Commenting on the current success of the disk to disk backup market - predicted that the earliest realistic threat to hard disks as a backup media (from solid state storage) wouldn't be before around 2014.

White Electronic Designs, well known as a supplier of high reliability products in the military market, announced its first medical series CompactFlash cards.

Objective Analysis predicted that the Hybrid Hard Drive would not make a big splash in 2008 in a new 36-page report called Hybrid Hard Drives: How, Why, And When? - The author Jim Handy said - "Unfortunately, the hardware is ready but the software support is weak. Hybrid drives will have to wait for better support to justify their small additional cost."

SSD market revenue in 2007 reached $400 million according to a (later / June 2008 ) report from IDC.

look ahead in history

SSD Market History - 2008

SSD Market History - 2009

SSD Market History - 2010

SSD Market History - 2011

SSD Market History - 2012

SSD Market History - 2013

SSD Market History - 2014
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2007 - Year of SSD Revolutions?
Editor: - August 2007 - One of the few dates I can remember from studying European history (at the age of 16) was 1848.

1848 was the Year of Revolutions...

I don't think we did any dates before that. And due to lack of time - we didn't quite finish the syllabus and reach the other end of this historical slice - which was 1945. I think we only got as far as 1933 before the exams crept up on us.

The definition of "Europe" in that academic context meant "continental Europe" and axiomatically excluded the UK - as England (where the exams took place) was naturally not considered to be a part of Europe.

As I found in later years there are plenty of things that have happened in the world before and after these magic dates - and most of these events have taken place outside the continent of Europe (whichever definition of the old world you choose). But one benefit of my history education has been that I've enjoyed many long hours reading about history - since leaving school - without the narrative plot having been spoiled by a fore-knowledge of what happened next.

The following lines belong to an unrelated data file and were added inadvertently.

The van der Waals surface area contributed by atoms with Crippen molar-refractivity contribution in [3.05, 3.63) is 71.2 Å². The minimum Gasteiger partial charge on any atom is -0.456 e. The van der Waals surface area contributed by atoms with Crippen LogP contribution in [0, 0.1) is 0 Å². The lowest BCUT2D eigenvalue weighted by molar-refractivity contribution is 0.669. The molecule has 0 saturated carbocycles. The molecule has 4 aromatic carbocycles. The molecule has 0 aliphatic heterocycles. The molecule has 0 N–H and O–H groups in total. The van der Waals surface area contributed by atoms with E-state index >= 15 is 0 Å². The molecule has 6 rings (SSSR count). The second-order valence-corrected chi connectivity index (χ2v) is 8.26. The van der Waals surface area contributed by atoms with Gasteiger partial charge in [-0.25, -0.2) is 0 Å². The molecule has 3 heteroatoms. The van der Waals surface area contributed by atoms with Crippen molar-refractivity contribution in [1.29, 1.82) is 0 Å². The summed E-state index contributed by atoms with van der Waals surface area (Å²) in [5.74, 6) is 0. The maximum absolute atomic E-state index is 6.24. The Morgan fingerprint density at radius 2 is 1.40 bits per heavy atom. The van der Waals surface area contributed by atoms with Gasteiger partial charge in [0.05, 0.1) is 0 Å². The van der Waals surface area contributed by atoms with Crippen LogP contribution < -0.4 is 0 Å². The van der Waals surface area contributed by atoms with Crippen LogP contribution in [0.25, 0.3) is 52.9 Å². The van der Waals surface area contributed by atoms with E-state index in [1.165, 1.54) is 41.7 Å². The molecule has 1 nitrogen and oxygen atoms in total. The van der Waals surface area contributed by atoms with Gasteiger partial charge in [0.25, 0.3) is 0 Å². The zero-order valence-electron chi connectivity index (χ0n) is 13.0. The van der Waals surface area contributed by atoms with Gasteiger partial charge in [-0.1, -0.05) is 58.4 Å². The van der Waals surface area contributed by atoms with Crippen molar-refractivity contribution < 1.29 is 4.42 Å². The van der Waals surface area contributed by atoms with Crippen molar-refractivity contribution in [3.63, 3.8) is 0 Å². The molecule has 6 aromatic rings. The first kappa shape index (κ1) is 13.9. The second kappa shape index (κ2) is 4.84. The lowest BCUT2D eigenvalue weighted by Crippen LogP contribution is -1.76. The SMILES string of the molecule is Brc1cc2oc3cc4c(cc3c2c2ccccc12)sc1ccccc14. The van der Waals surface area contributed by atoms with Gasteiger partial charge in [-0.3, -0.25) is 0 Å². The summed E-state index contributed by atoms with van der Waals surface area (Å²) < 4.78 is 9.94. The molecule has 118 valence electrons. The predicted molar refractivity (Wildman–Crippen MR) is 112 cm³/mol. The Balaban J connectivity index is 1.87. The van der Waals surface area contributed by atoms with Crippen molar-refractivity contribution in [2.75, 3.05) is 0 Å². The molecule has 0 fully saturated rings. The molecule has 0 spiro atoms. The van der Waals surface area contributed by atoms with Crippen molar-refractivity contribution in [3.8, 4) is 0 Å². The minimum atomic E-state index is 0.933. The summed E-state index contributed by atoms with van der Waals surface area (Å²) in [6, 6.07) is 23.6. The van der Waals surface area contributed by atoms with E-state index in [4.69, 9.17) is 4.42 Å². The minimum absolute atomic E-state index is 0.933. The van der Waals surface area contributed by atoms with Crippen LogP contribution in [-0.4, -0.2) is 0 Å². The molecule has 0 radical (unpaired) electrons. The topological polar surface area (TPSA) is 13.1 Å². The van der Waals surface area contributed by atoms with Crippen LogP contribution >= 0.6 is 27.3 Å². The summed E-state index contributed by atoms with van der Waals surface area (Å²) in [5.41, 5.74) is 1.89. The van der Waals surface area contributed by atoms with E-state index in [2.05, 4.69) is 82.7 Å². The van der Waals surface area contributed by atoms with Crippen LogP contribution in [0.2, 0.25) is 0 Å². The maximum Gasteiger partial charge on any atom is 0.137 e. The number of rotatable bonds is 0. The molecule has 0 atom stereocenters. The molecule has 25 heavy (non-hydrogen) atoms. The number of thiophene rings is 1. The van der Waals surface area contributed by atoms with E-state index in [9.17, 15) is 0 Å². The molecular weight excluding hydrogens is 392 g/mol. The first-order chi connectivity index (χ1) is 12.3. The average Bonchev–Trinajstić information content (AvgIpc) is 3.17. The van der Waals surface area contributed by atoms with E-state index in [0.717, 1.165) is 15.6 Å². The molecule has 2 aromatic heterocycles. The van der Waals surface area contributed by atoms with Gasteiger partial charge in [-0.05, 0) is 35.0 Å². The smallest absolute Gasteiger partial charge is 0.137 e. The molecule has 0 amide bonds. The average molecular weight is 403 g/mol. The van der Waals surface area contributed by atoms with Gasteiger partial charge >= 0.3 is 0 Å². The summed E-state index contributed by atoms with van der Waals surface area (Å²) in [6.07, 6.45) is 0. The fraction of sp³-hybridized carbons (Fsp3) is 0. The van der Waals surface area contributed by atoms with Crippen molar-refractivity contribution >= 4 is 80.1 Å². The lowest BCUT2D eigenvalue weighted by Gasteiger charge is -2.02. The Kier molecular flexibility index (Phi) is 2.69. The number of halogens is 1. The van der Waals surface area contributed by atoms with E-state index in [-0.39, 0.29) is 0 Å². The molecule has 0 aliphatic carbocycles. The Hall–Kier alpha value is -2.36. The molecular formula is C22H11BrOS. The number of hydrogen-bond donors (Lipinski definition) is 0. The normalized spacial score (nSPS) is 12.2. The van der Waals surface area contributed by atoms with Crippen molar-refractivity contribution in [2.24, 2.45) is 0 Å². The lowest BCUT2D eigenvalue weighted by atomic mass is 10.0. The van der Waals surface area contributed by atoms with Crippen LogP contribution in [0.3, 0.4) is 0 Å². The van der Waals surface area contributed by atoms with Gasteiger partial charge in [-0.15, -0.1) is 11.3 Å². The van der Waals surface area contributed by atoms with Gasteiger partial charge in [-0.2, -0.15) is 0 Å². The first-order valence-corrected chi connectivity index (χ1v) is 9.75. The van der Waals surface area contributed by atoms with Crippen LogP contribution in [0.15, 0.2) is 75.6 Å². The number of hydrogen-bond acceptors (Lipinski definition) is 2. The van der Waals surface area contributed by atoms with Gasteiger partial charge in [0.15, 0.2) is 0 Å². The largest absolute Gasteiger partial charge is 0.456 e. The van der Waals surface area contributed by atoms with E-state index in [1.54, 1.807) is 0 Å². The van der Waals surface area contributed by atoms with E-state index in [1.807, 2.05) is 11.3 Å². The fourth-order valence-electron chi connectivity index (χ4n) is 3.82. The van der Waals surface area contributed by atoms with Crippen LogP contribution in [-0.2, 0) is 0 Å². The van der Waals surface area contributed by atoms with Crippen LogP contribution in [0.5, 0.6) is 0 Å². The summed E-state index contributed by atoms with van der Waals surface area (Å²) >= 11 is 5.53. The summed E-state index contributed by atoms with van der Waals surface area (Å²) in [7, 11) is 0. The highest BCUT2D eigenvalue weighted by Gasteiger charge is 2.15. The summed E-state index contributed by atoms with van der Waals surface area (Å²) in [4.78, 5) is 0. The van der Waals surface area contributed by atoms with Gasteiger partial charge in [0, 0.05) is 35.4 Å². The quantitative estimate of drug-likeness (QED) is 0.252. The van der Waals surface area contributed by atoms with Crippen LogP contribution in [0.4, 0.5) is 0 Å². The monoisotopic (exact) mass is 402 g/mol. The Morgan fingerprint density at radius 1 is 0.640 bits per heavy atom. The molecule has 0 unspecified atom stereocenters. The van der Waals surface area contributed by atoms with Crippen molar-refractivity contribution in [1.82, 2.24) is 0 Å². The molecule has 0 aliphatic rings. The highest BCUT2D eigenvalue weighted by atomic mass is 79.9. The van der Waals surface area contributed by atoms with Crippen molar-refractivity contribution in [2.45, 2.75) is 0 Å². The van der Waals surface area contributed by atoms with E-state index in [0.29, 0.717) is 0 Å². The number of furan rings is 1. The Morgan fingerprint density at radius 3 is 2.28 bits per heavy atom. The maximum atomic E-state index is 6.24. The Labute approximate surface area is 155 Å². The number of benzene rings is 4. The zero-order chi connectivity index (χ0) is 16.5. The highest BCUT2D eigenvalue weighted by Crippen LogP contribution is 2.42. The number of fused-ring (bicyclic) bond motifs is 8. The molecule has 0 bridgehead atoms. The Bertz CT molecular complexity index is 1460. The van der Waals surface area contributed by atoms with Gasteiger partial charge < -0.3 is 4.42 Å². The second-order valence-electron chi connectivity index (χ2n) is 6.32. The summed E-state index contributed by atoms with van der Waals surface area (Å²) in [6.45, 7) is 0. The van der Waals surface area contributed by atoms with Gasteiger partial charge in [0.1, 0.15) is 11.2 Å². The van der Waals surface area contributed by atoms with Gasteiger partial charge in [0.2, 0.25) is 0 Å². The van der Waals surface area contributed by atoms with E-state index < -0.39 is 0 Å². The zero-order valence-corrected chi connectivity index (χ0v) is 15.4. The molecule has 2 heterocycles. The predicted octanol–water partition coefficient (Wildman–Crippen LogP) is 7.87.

Similarly with my knowledge of English literature. When I am occasionally dragged to Stratford upon Avon to see a new production by the Royal Shakespeare Company - I know that - as long as it's not that one play we did for the exams - I don't know the plot - or even whether it's supposed to be a comedy or tragedy - and I can enjoy it (or not) without any previous prejudice.

But back to the Year of Revolutions.

2007 is shaping up to be the Year of Revolutions in the Solid State Disk market.

Although I've been expecting something like this for many years the new SSD technology announcements in the past year have included many twists and revolutionary changes which will break down the barriers which once separated different segments of this market.

The old obsolete price comparisons between hard disk and flash SSD pricing sound as ridiculous today as dinosaur print media executives who still talk about the internet as "new media".

As I said to one reader this week "Hard disk pricing is irrelevant for many parts of the enterprise SSD market." Even if hard disks were free - users will switch to SSDs if they have the right type of applications - because the alternative cost of managing more servers, swapping out failed disks, electrical power and data center floor space are too high - or technically unfeasible.

The real battle in the enterprise server market in the next few years will be internecine...

"RAM versus Flash SSDs - which is Best?"

I invited the world's leading experts to contribute to an article on this subject which was published August 20, 2007.
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By that I mean how big was the mental map? - not how many inches wide is the SSD.

The novel and the short story both have their place in literature and the pages look exactly the same. But you know from experience which works best in different situations and why.

When it comes to SSDs - Big versus Small SSD architecture - is something which was in the designer's mind. Even if they didn't think about it that way at the time.
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What you see isn't always what you get.
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Why should you care what happens in an SSD when the power goes down?

This important design feature - which barely rates a mention in most SSD datasheets and press releases - has a strong impact on SSD data integrity and operational reliability.

This article will help you understand why some SSDs which (work perfectly well in one type of application) might fail in others... even when the changes in the operational environment appear to be negligible.